Standardized Patients

What is a Standardized Patient?

Standardized Patients (SPs) are trained members of the community who portray patients with specific problems. SPs help students and residents learn how to interact with patients in a realistic clinical setting.

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What does a Standardized Patient Do?

SPs are trained to portray a real patient by presenting patient history, body language, and symptoms. Each interaction is recorded for review and depending on the case, an SP may give a student valuable feedback to help improve their examination skills.


Learners at the CSETC are typically medical students, OUHSC students, and residents. The learners all have varying levels of experience.

Yes. SPs wear hospital gowns so that the learners can perform physical examinations. SPs will wear underclothes such as a sports bra and gym shorts underneath the gown.

No. Medical research subjects are given drugs or are placed on certain diets in order to study their reactions. We are testing the learners, not the SPs. We use SPs to simulate situations for the learners and the learners are then evaluated on what they do during these encounters.

The most common simulation situations include:

  • Meeting a patient for the first time in a clinic or emergency department
  • Interviewing the patient about his/her medical problem
  • Doing a physical examination

No. Some of our SPs are trained actors, but most are not. This work is about accurately portraying the needs of the patient’s case and the exam, not finding dramatic moments or playing to an audience. Working as an SP is repetitive because the same simulation must be done for every learner. If you are an actor, you may find working as an SP to be good experience, but it will be more difficult than working from a script or within dramatic improvisational outlines.

Note that the cases must remain confidential. SPs sign an agreement that they will not disclose details about the cases they portray to others. They are not permitted to use the material in any public or private performance or to include case details (including the fictional patient’s name) on resumes. SPs are also prohibited from sharing any information about cases through social media or other means.

This is not a typical job. We need people who understand the unusual requirements of this program, which include the following:

  • You should be comfortable with your own health and in dealing with health care professionals
  • You must be comfortable with undergoing repeated physical examinations.
  • You must have good English reading and verbal communications skills.
  • You must be comfortable using a computer and navigating websites.
  • You must have good recall and the ability to concentrate.
  • You must not have any biases against anyone based on their gender, race, religion, national origin, or physical characteristics.
  • You must be reliable and punctual.
  • You must always maintain confidentiality, even if you go on to work for another institution. You will be required sign an agreement that you will not discuss, share, or disclose any written or web-based material you see in the center or anything you learn or memorize about this exam as a result of your employment. Failure to follow this policy may result in dismissal and prosecution.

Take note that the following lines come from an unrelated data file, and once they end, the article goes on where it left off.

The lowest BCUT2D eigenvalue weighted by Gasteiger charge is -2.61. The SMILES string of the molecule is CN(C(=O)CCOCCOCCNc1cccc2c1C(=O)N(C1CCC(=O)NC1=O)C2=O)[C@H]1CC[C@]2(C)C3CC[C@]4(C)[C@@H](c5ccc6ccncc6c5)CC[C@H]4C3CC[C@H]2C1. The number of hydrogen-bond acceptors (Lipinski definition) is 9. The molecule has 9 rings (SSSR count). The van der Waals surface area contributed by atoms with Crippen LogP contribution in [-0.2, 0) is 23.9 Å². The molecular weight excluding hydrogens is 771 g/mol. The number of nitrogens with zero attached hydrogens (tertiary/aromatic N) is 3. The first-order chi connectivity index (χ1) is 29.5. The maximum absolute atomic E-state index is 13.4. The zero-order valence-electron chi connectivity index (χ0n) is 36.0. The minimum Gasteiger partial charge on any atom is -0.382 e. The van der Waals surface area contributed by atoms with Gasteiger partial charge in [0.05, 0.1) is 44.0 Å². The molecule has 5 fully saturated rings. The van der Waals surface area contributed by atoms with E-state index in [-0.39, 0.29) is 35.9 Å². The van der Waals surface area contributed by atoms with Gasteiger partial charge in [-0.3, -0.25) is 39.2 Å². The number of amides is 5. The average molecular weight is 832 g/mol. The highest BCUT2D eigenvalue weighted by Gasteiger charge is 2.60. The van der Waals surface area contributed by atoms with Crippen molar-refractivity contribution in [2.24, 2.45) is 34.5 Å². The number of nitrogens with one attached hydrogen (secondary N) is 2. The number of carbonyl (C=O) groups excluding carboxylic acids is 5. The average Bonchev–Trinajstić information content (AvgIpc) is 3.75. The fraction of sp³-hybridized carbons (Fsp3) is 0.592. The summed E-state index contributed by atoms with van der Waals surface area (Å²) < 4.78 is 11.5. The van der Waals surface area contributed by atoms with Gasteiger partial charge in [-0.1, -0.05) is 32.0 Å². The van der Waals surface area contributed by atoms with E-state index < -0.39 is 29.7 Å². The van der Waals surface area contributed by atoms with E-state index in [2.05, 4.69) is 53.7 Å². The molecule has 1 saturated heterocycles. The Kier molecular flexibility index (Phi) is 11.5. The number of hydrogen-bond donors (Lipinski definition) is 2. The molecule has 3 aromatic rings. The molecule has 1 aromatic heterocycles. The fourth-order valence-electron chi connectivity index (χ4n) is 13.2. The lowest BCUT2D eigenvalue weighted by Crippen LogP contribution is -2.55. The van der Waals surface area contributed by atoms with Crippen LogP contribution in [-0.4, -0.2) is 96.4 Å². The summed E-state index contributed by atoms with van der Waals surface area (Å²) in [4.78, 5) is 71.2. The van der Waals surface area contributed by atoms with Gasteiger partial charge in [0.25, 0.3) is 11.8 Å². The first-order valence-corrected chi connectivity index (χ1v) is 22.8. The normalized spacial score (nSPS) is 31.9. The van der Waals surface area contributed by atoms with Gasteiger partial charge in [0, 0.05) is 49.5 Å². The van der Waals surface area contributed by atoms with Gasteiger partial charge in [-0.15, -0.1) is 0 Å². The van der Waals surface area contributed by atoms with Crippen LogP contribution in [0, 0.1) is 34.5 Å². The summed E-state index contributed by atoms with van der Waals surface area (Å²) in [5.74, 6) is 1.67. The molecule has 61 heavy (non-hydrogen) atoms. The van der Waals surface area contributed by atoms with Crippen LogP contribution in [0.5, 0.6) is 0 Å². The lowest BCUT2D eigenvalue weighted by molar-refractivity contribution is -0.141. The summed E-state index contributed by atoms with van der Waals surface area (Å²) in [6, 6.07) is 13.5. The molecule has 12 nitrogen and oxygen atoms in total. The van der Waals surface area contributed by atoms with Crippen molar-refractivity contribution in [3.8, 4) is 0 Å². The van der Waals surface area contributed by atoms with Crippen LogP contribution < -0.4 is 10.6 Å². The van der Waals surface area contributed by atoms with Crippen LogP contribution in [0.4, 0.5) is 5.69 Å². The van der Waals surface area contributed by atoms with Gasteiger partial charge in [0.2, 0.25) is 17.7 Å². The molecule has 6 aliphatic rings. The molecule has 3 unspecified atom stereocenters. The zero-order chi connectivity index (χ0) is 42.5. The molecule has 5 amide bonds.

• You must be able to pass a background check for security purposes.

Starting pay for a training recruit is currently $16 per hour. Once you have successfully completed the training and have transitioned to a full SP, your pay will be raised to the current rate of $18 per hour. All SPs are paid $12 an hour when asked to attend training sessions or workshops.

Most are common examinations that you might have as a real patient in a doctor’s office. For example, learners may:

  • Listen to your heart and lungs with a stethoscope.
  • Press on your abdomen.
  • Look for tenderness or swelling.
  • Look into your eyes, ears, and throat.
  • Take your blood pressure.
  • Assess your muscle strength.
  • Check your reflexes.
  • Check your pulse.

None of the examinations involve taking blood or other samples and SPs are never given any drugs.

Yes. There is no reason for anyone to experience anything that might be harmful. The examinations are very basic and do not cause any harm to SPs. At most, there may be some brief discomfort. The majority of encounters are recorded and are observable via video monitors as they happen.

You will be trained to portray a particular patient with a complete history. This includes:

  • The reason the patient is coming to see the doctor or medical professional
  • The patient’s past medical history
  • The patient’s emotional state
  • Social details such as the patient’s job, family, and activities.

Through our training process, you will learn to become that person and speak to the examinee just as that patient would.

The work is part-time and hours can vary. We schedule SPs based on the events of the center, the need for the case that each SP is trained for, and availability to work. Due to these variables, it is not possible for us to guarantee a minimum number of hours. However, we generally know what our schedule will be like for the academic year, which helps us to plan your schedule in advance.

Probably yes, if you are suitable in every other way. Everyone has a medical history. Sometimes an SP has a medical condition that does not affect the portrayal of a particular case and sometimes an SP is excluded from portraying a particular case due to a medical condition. SPs are carefully matched with suitable cases on an individual basis.

Please click on the “Apply Now” button above to submit an application. We accept applications year round and interviews begin in the spring. A new training cohort is started once a year in August. To be considered for the next cohort, please apply by June 1.